The researchers will also use the digital platform to assess whether the treatments and supportive interventions reduce symptoms, improve quality of life, and are good value for money.

All data gathered will be used to help the scientists characterise the symptoms, health impacts, and underlying causes of Long COVID syndromes in non-hospitalised patients – providing invaluable insight not currently available.

Patient and Public Involvement

Our group of patient partners has been actively involved in the TLC study since its inception. To date, they have contributed to the development of our new Symptom Burden Questionnaire for Long COVID questionnaire, as well as inputting to the initial grant application, patient-facing documents, testing our ePRO platform, advising on recruitment strategy, and dissemination plans. Lately, they have taken a more leading role in the co-production of the feasibility study. In addition to attending weekly team meetings, they have been involved in the design of the feasibility study, reviewed and selected 4 pacing interventions which will be used while advising the team on living with Long COVID. They have just recorded a series of videos of living with Long COVID, sharing their tips on how they adapt to their new life.

Feasibility study

Using their findings, the researchers will undergo priority setting with patients, clinicians and key stakeholders to co-select interventions to support people to manage Long COVID symptoms. We will co-produce a feasibility study with Long COVID patients to test the feasibility and acceptability of delivering non-pharmacological, self-management interventions remotely in the community, via the Atom5TM app.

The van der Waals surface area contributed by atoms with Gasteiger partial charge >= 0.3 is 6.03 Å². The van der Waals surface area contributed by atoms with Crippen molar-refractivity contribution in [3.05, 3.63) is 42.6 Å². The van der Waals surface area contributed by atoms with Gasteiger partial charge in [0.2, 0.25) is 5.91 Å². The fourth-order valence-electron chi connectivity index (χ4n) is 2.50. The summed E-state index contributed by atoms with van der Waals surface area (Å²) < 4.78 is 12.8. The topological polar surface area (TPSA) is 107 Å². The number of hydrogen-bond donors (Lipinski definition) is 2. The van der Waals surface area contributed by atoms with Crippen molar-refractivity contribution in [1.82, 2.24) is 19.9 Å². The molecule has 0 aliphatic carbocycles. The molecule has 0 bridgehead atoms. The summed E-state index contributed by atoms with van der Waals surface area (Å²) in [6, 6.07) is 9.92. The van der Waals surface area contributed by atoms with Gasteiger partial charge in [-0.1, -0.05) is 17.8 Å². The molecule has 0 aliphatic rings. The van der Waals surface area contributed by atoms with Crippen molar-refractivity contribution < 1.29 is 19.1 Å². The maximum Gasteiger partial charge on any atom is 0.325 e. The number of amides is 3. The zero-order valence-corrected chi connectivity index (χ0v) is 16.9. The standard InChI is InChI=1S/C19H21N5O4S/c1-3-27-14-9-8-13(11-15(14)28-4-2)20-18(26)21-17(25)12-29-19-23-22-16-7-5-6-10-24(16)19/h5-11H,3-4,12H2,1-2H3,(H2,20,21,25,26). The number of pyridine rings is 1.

Contact us

Frequently asked questions

I have been experiencing long-term symptoms of COVID, can I be recruited to the study?

Thank you for your interest in the study. We are very sorry to hear that you have been experiencing long-term symptoms from COVID-19.

We are recruiting people to our study through a national NHS database;therefore, we cannot directly recruit you to the study.

We are however keen to involve people who have experienced Long COVID in the development of the research and to disseminate the findings. If you would like to be involved, please contact Lee Aiyegbusi

Where can I get more information about recovering from Long COVID?

How have you involved patients and members of the public in the design and delivery of the study?

In addition to recruiting people to take part in the study, we are collaborating with patient partners in the design and delivery of the study.A dedicated team of people who have experienced Long COVID are working alongside the TLC research team to provide valuable insight and feedback.

If you would like to be involved, please contact Lee Aiyegbusi.

Who is funding the research?

The research is funded through the National Institute for Health Research (NIHR) and UK Research and Innovation (UKRI) and follows a UK-wide joint research call to fund ambitious and comprehensive Long COVID research. The views expressed are those of the author(s) and not necessarily those of the NIHR or the Department of Health and Social Care.

Funded by NIHR | National Institute for Health Research

UKRI | UK Research and Innovation